A class action lawsuit filed against the transportation company Affinity Logistics in California by one of its drivers accuses the company of violating state law and the federal Fair Labor Standards Act by failing to pay overtime, among other things. However, the company requires its drivers to sign written agreements classifying them as independent contractors and including a choice of law provision indicating that Georgia law will govern any disputes.
The Ninth Circuit refused to enforce the choice of law provision, determining that applying Georgia law would contravene an important public policy of California as it undermines California’s employee protection laws. The court also said California has a greater interest in the outcome of the case than Georgia, as the agreement was forged in California, the driver worked and lived in California, and the deliveries under the contract were in California. The only connection to Georgia was that it is the state where Affinity is incorporated.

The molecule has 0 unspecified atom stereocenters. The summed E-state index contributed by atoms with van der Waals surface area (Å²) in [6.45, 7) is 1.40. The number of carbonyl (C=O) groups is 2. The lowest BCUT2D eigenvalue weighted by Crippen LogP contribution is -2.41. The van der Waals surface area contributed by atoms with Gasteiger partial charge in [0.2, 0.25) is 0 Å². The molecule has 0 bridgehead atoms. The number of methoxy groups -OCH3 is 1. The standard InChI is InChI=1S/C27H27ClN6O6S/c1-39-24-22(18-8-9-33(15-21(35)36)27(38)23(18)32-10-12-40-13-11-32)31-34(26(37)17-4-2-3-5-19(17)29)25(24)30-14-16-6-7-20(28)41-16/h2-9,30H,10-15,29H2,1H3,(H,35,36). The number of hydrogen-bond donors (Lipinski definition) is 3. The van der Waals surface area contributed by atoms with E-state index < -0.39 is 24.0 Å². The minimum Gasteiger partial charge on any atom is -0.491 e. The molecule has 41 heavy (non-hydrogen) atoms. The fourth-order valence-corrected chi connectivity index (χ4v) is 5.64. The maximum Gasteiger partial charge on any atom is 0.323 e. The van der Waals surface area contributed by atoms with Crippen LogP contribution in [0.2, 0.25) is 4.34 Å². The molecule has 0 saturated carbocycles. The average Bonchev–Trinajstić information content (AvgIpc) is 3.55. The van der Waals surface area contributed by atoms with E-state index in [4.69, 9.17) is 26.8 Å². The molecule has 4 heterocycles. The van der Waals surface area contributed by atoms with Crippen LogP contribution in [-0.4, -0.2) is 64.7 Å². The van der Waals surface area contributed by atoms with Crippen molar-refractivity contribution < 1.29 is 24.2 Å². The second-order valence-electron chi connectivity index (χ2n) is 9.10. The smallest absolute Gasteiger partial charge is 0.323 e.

As a result of the case, California employers should ensure that any agreement classifying workers as independent contractors meets the state’s multifactor test that distinguishes between independent contractors and employees.
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